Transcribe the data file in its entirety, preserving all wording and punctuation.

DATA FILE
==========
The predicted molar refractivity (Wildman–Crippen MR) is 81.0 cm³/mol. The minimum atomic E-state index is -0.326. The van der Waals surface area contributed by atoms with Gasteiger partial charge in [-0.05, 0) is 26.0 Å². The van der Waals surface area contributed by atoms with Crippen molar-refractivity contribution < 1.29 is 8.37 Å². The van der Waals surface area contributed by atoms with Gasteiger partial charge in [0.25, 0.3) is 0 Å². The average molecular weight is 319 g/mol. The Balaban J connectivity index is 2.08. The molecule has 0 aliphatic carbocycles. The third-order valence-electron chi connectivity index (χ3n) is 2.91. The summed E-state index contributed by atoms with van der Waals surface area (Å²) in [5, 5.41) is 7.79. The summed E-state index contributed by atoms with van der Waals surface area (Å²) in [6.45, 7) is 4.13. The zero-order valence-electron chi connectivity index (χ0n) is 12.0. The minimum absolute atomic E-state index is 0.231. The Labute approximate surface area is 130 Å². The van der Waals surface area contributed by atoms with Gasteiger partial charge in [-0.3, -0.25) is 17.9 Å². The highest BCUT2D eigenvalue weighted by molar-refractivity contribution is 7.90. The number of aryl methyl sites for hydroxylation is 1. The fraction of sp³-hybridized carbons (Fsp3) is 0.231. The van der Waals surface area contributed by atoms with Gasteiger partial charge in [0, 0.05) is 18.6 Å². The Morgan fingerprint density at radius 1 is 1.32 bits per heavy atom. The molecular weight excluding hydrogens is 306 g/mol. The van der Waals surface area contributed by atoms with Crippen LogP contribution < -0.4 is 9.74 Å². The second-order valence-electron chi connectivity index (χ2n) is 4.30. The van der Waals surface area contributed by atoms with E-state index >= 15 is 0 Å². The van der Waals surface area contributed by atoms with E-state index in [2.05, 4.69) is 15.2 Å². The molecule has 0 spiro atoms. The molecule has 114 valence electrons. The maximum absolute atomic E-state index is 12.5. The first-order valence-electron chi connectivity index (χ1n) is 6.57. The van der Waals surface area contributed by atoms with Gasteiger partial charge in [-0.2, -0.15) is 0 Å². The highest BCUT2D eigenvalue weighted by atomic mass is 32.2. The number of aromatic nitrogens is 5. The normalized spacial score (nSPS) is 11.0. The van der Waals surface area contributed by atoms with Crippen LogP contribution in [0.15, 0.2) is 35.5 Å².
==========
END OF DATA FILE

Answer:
The predicted molar refractivity (Wildman–Crippen MR) is 81.0 cm³/mol. The minimum atomic E-state index is -0.326. The van der Waals surface area contributed by atoms with Gasteiger partial charge in [-0.05, 0) is 26.0 Å². The van der Waals surface area contributed by atoms with Crippen molar-refractivity contribution < 1.29 is 8.37 Å². The van der Waals surface area contributed by atoms with Gasteiger partial charge in [0.25, 0.3) is 0 Å². The average molecular weight is 319 g/mol. The Balaban J connectivity index is 2.08. The molecule has 0 aliphatic carbocycles. The third-order valence-electron chi connectivity index (χ3n) is 2.91. The summed E-state index contributed by atoms with van der Waals surface area (Å²) in [5, 5.41) is 7.79. The summed E-state index contributed by atoms with van der Waals surface area (Å²) in [6.45, 7) is 4.13. The zero-order valence-electron chi connectivity index (χ0n) is 12.0. The minimum absolute atomic E-state index is 0.231. The Labute approximate surface area is 130 Å². The van der Waals surface area contributed by atoms with Gasteiger partial charge in [-0.3, -0.25) is 17.9 Å². The highest BCUT2D eigenvalue weighted by molar-refractivity contribution is 7.90. The number of aryl methyl sites for hydroxylation is 1. The fraction of sp³-hybridized carbons (Fsp3) is 0.231. The van der Waals surface area contributed by atoms with Gasteiger partial charge in [0, 0.05) is 18.6 Å². The Morgan fingerprint density at radius 1 is 1.32 bits per heavy atom. The molecular weight excluding hydrogens is 306 g/mol. The van der Waals surface area contributed by atoms with Crippen LogP contribution < -0.4 is 9.74 Å². The second-order valence-electron chi connectivity index (χ2n) is 4.30. The van der Waals surface area contributed by atoms with E-state index >= 15 is 0 Å². The van der Waals surface area contributed by atoms with E-state index in [2.05, 4.69) is 15.2 Å². The molecule has 0 spiro atoms. The molecule has 114 valence electrons. The maximum absolute atomic E-state index is 12.5. The first-order valence-electron chi connectivity index (χ1n) is 6.57. The van der Waals surface area contributed by atoms with Gasteiger partial charge in [-0.2, -0.15) is 0 Å². The highest BCUT2D eigenvalue weighted by atomic mass is 32.2. The number of aromatic nitrogens is 5. The normalized spacial score (nSPS) is 11.0. The van der Waals surface area contributed by atoms with Crippen LogP contribution in [0.15, 0.2) is 35.5 Å².